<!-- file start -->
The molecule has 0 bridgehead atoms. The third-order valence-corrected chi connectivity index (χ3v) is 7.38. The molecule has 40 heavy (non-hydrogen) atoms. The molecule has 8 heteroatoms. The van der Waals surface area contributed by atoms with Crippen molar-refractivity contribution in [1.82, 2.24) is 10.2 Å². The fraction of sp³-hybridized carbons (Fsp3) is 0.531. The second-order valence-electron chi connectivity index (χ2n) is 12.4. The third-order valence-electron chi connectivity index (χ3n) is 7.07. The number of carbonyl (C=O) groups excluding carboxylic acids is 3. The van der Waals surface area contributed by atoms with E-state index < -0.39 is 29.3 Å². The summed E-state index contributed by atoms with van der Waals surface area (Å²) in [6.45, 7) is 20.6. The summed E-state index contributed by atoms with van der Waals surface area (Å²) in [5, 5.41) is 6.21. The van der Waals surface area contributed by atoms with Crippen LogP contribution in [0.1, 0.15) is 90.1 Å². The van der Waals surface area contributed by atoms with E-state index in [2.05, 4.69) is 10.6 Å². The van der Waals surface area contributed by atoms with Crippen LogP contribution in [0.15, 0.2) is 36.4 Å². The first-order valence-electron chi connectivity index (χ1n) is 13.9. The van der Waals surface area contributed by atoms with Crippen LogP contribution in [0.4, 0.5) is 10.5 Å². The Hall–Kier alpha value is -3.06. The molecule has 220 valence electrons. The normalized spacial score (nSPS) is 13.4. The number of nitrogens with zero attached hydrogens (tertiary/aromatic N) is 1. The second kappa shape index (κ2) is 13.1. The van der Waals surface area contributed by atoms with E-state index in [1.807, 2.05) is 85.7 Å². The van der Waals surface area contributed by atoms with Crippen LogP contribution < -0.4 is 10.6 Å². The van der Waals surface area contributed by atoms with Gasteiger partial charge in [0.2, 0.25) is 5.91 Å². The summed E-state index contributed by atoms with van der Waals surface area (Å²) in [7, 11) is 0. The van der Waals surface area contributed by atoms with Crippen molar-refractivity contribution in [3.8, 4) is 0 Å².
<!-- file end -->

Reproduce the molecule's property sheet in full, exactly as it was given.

The molecule has 0 bridgehead atoms. The third-order valence-corrected chi connectivity index (χ3v) is 7.38. The molecule has 40 heavy (non-hydrogen) atoms. The molecule has 8 heteroatoms. The van der Waals surface area contributed by atoms with Crippen molar-refractivity contribution in [1.82, 2.24) is 10.2 Å². The fraction of sp³-hybridized carbons (Fsp3) is 0.531. The second-order valence-electron chi connectivity index (χ2n) is 12.4. The third-order valence-electron chi connectivity index (χ3n) is 7.07. The number of carbonyl (C=O) groups excluding carboxylic acids is 3. The van der Waals surface area contributed by atoms with E-state index < -0.39 is 29.3 Å². The summed E-state index contributed by atoms with van der Waals surface area (Å²) in [6.45, 7) is 20.6. The summed E-state index contributed by atoms with van der Waals surface area (Å²) in [5, 5.41) is 6.21. The van der Waals surface area contributed by atoms with Crippen LogP contribution in [0.1, 0.15) is 90.1 Å². The van der Waals surface area contributed by atoms with E-state index in [2.05, 4.69) is 10.6 Å². The van der Waals surface area contributed by atoms with Crippen LogP contribution in [0.15, 0.2) is 36.4 Å². The first-order valence-electron chi connectivity index (χ1n) is 13.9. The van der Waals surface area contributed by atoms with Crippen LogP contribution in [0.4, 0.5) is 10.5 Å². The Hall–Kier alpha value is -3.06. The molecule has 220 valence electrons. The normalized spacial score (nSPS) is 13.4. The number of nitrogens with zero attached hydrogens (tertiary/aromatic N) is 1. The second kappa shape index (κ2) is 13.1. The van der Waals surface area contributed by atoms with E-state index in [1.807, 2.05) is 85.7 Å². The van der Waals surface area contributed by atoms with Crippen LogP contribution < -0.4 is 10.6 Å². The van der Waals surface area contributed by atoms with Gasteiger partial charge in [0.2, 0.25) is 5.91 Å². The summed E-state index contributed by atoms with van der Waals surface area (Å²) in [7, 11) is 0. The van der Waals surface area contributed by atoms with Crippen molar-refractivity contribution in [3.8, 4) is 0 Å².